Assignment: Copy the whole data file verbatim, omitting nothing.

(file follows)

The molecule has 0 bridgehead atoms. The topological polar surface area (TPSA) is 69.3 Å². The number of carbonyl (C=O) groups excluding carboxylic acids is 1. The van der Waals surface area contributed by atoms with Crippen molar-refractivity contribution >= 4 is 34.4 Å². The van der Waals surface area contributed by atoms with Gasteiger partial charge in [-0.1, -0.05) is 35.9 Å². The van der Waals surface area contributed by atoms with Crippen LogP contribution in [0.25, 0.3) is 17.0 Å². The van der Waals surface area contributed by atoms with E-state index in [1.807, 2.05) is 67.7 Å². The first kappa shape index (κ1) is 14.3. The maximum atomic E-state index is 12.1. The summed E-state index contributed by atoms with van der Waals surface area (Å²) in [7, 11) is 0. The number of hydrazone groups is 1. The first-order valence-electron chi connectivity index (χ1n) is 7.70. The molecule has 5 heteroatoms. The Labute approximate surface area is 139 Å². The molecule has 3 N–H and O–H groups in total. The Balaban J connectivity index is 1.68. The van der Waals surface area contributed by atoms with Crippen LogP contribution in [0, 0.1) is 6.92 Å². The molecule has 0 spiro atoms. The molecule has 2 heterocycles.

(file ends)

The molecule has 0 bridgehead atoms. The topological polar surface area (TPSA) is 69.3 Å². The number of carbonyl (C=O) groups excluding carboxylic acids is 1. The van der Waals surface area contributed by atoms with Crippen molar-refractivity contribution >= 4 is 34.4 Å². The van der Waals surface area contributed by atoms with Gasteiger partial charge in [-0.1, -0.05) is 35.9 Å². The van der Waals surface area contributed by atoms with Crippen LogP contribution in [0.25, 0.3) is 17.0 Å². The van der Waals surface area contributed by atoms with E-state index in [1.807, 2.05) is 67.7 Å². The first kappa shape index (κ1) is 14.3. The maximum atomic E-state index is 12.1. The summed E-state index contributed by atoms with van der Waals surface area (Å²) in [7, 11) is 0. The number of hydrazone groups is 1. The first-order valence-electron chi connectivity index (χ1n) is 7.70. The molecule has 5 heteroatoms. The Labute approximate surface area is 139 Å². The molecule has 3 N–H and O–H groups in total. The Balaban J connectivity index is 1.68. The van der Waals surface area contributed by atoms with Crippen LogP contribution in [0, 0.1) is 6.92 Å². The molecule has 0 spiro atoms. The molecule has 2 heterocycles.